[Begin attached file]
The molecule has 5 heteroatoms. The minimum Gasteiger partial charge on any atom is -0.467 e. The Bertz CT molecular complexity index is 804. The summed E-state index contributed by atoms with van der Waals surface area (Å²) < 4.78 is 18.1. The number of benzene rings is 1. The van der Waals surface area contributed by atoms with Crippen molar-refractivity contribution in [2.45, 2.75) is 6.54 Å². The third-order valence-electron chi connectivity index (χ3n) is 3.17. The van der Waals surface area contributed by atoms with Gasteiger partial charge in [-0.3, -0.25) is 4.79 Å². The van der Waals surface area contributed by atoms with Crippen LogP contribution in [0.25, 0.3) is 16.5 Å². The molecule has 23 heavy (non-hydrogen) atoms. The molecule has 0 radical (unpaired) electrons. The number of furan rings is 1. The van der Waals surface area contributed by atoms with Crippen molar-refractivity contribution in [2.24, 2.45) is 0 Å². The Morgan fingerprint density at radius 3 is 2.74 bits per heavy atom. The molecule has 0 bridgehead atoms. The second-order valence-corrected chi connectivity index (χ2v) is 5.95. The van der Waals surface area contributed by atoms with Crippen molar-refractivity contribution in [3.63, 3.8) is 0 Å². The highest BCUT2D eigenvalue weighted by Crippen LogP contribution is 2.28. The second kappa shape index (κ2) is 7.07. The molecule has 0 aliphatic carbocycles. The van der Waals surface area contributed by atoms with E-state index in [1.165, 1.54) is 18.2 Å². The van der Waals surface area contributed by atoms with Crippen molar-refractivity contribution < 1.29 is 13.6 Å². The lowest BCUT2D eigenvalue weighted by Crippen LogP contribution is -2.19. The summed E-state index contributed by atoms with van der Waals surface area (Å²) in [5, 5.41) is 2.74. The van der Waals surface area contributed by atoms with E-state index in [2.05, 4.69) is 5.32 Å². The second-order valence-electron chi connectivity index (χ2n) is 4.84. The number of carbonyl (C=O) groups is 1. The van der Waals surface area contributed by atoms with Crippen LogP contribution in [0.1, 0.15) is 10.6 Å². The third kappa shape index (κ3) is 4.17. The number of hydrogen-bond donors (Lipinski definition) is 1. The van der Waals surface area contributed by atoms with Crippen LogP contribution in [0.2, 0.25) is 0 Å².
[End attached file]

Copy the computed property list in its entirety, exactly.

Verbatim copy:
The molecule has 5 heteroatoms. The minimum Gasteiger partial charge on any atom is -0.467 e. The Bertz CT molecular complexity index is 804. The summed E-state index contributed by atoms with van der Waals surface area (Å²) < 4.78 is 18.1. The number of benzene rings is 1. The van der Waals surface area contributed by atoms with Crippen molar-refractivity contribution in [2.45, 2.75) is 6.54 Å². The third-order valence-electron chi connectivity index (χ3n) is 3.17. The van der Waals surface area contributed by atoms with Gasteiger partial charge in [-0.3, -0.25) is 4.79 Å². The van der Waals surface area contributed by atoms with Crippen LogP contribution in [0.25, 0.3) is 16.5 Å². The molecule has 23 heavy (non-hydrogen) atoms. The molecule has 0 radical (unpaired) electrons. The number of furan rings is 1. The van der Waals surface area contributed by atoms with Crippen molar-refractivity contribution in [2.24, 2.45) is 0 Å². The Morgan fingerprint density at radius 3 is 2.74 bits per heavy atom. The molecule has 0 bridgehead atoms. The second-order valence-corrected chi connectivity index (χ2v) is 5.95. The van der Waals surface area contributed by atoms with Crippen molar-refractivity contribution in [3.63, 3.8) is 0 Å². The highest BCUT2D eigenvalue weighted by Crippen LogP contribution is 2.28. The second kappa shape index (κ2) is 7.07. The molecule has 0 aliphatic carbocycles. The van der Waals surface area contributed by atoms with E-state index in [1.165, 1.54) is 18.2 Å². The van der Waals surface area contributed by atoms with Crippen molar-refractivity contribution < 1.29 is 13.6 Å². The lowest BCUT2D eigenvalue weighted by Crippen LogP contribution is -2.19. The summed E-state index contributed by atoms with van der Waals surface area (Å²) in [5, 5.41) is 2.74. The van der Waals surface area contributed by atoms with E-state index in [2.05, 4.69) is 5.32 Å². The second-order valence-electron chi connectivity index (χ2n) is 4.84. The number of carbonyl (C=O) groups is 1. The van der Waals surface area contributed by atoms with Crippen LogP contribution in [0.1, 0.15) is 10.6 Å². The third kappa shape index (κ3) is 4.17. The number of hydrogen-bond donors (Lipinski definition) is 1. The van der Waals surface area contributed by atoms with Crippen LogP contribution in [0.2, 0.25) is 0 Å².